1. Students write too much. Students are sometimes uncertain what professors want to read and end up throwing everything – including the kitchen sink – into the document. This especially happens when students are writing about a topic that has personal interest to them.
  1. Students with Asperger’s Disorder sometimes cannot predict what professors want to read in a writing assignment. This creates difficulties with emotional regulation, during which students may avoid the assignment or have an emotional meltdown.

Students can more easily complete writing assignments when provided clear instructions about the structure of an assignment and relevant examples. A template is often helpful. The following is such a template, used to help a student assigned with writing a paper for a History class.

Please note: The examples provided were not related to the assignment. They were merely examples.

College Tips and Tricks Essential for Those with Aspergers

College “tricks” essential for those with Aspergers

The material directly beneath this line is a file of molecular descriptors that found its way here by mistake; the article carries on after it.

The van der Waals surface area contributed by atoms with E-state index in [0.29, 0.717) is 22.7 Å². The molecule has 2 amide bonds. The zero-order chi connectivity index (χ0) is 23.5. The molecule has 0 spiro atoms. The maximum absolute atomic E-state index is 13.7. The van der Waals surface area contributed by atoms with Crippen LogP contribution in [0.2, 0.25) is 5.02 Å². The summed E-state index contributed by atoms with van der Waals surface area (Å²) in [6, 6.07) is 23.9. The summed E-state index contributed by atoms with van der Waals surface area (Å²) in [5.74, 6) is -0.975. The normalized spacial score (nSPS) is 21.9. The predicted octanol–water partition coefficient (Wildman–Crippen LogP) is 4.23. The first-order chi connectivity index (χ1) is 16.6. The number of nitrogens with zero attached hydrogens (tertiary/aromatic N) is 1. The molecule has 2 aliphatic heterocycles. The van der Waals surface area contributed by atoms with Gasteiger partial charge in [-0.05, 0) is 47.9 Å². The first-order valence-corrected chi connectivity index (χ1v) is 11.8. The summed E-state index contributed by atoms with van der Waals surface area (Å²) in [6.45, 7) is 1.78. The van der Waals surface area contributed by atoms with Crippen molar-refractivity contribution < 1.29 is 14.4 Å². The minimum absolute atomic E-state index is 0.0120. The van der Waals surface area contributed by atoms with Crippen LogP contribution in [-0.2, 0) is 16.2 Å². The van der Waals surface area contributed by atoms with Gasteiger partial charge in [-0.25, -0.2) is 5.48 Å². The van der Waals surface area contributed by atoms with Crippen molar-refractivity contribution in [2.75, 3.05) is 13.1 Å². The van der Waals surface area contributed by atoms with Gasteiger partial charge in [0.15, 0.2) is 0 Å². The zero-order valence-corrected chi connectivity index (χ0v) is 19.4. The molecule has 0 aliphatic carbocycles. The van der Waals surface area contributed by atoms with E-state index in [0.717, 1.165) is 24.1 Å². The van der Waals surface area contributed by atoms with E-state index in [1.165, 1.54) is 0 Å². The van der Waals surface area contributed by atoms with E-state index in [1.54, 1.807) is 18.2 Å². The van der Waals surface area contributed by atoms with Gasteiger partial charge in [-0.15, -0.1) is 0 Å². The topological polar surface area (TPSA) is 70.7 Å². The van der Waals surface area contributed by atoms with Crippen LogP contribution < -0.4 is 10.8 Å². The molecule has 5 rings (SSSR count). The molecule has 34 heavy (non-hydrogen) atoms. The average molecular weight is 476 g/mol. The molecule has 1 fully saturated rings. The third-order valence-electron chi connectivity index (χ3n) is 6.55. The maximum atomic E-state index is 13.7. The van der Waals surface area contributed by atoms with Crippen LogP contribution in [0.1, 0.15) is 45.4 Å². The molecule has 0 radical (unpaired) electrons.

Guest: Dr. Marc Ellison/Executive Director West Virginia Autism Training Center

Jennifer and Samuel Allen discuss College and Asperger Syndrome with Dr. Marc Ellison. Dr. Ellison shares insights and suggestions from topics such as social skills to college preparation in this edition of Top of the Spectrum News.

Planning The Transition from High School to College

At the end of the school year, many high school seniors will begin planning their final stage of transition into higher education. Students will send out an application to their “first choice college,” and then several to their “Plan B colleges.” Each will then wait anxiously to hear back from those schools about their admission.

transition to college

Many questions are considered by students when determining their college of first choice. Does the college have an established academic major the student wants to study? Does the campus size feel right? Is it safe? Do sufficient opportunities for social interaction exist?

Including Parents in the Community of Support for Aspergers Students in College

Rights afforded by the Family Educational Rights and Privacy Act (FERPA) transfer from parents to their children when those children enter college or turn eighteen years old. As a result, parents are unable to provide the same levels of support and advocacy they provided when their child was in high school. Parents of college students are, generally, unable to: talk to instructors, request information about grades, explain to instructors how their child experiences ASD, or provide information about accommodations that may be helpful to their child living on the spectrum.

Depositphotos_36350039_s